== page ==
With the re-election of climate friendly Governor Cooper in 2020, there is hope for a continued renewal of strong climate policy, although the elections left the house and senate in Republican hands.
In his first term, Cooper signed House Bill 589, “Competitive Energy Solutions for NC,” into law on July 27, 2017. This legislation, according to NCSEA, represents “the first major piece of comprehensive energy legislation passed in North Carolina since 2007.” Achieving limited success, HB589 has failed to meet demand for solar rebates by homes and businesses. Rebates sold out in 21 minutes in 2020. To address this, the utility will be offering two application periods in 2021. Additionally, Duke energy has yet to offer any of the 40 MW of community solar required by the bill. Addressed in this report, Duke blames software updates and difficulty meeting the restrictions imposed on the program.
Continuing to pursue a climate-focused agenda, Cooper issued Executive Order 80 in 2018. In 2019, Cooper expanded EO80 with a clean energy plan calling for 70% reduction in carbon emissions from the utility sector by 2030 and net zero emissions by midcentury.
Industry support for solar
While government incentives are important, North Carolina’s utilities also have the potential to encourage renewable energy usage; Duke Energy offers a 60 cent per watt rebate on systems up to 10 kW. Average customers will require a 10.21 kW system to cover the full cost of energy use, meaning that even if they successfully get rebates, their whole system will not be subsidized. Energy generated by solar panels in North Carolina goes directly to the utility, which is Duke Energy for most residents. In return, users get energy credits. This means that even in low energy moths, credits can be used from high energy months to pay for electricity usage. A smaller system will not generate enough energy credits to cover the cost of energy used by most residential households. This means that many residents must either pay a higher price on part of their installation to cover their full energy needs, or pay for and use energy from fossil fuels in addition to their solar energy.
Furthermore, Duke Energy has received criticism for the often complicated and slow path to interconnection for utility solar projects. Steps taken this year led to the utility implementing “queue reform” to address the backlog of ready solar projects. Duke has a very mixed record on climate. They have recently faced newsworthy legal challenges for the now cancelled Atlantic Coast Pipeline as well as for their challenge of coal ash cleanup plans. Duke has skirted paying for the full cost of cleanup, proposing rate increases to help offset cleanup costs.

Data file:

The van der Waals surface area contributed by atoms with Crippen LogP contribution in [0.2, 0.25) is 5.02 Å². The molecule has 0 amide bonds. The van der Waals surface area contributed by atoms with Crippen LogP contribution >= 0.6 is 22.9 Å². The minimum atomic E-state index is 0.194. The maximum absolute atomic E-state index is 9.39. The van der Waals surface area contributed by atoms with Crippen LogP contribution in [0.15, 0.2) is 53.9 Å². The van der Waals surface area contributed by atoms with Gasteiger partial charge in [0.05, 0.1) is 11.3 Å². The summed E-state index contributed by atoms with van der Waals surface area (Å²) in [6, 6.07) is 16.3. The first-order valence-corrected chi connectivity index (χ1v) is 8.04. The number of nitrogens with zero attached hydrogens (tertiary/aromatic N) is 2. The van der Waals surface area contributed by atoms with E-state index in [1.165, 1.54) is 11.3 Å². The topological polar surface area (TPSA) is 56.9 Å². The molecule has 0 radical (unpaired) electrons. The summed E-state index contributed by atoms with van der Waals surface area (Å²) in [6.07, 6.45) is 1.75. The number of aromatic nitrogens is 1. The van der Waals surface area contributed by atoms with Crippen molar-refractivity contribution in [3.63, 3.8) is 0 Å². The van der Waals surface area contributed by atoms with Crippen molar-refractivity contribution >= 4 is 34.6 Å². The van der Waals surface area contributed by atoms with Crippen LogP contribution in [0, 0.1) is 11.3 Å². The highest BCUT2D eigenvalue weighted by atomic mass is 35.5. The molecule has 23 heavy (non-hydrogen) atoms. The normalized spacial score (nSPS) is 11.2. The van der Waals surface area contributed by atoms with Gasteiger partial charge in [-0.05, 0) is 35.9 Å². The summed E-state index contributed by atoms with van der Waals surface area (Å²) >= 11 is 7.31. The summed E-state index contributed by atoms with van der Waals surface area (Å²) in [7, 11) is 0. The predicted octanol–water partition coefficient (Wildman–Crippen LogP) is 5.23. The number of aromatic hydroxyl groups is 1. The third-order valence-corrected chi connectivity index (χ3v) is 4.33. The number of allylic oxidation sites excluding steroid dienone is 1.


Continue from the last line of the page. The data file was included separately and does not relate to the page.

However, Duke has also promoted climate infrastructure and goals, committing to net zero emissions by 2050, and at least 50% carbon emissions by 2030. After the legal challenges and cancellation of the Atlantic Coast Pipeline, Duke invested the $2 billion it had planned to put towards the pipeline into more clean energy and grid investments. This will help Duke reach its goal to double its share of renewables from 8 gigawatts (GW) to 16 GW by 2025.
Homeowners wishing to install solar in North Carolina have to go through their energy provider, and the largest energy provider in the state is Duke Energy, which operates as a regulated monopoly. This benefits homeowners in some ways by keeping energy prices lower, but can also make North Carolina a less appealing option for investors who know they will have little control over energy prices and will have the added burden of being compliant with Duke policies, expectations, and approval.
With president-elect Joe Biden showing a clear commitment to combating climate change, and the nomination of Michael Regan, current head of the Department of Environmental Quality (DEQ) in North Carolina, for EPA director, national policies and officials experienced with North Carolina-specific issues may mean a change in rebates or policies in the future to promote further growth in clean-energy sectors including solar. If Regan is confirmed as EPA Director, the NCDEQ will appoint a new director in charge of continuing to promote clean energy in the state as mandated under HB586 and EO80.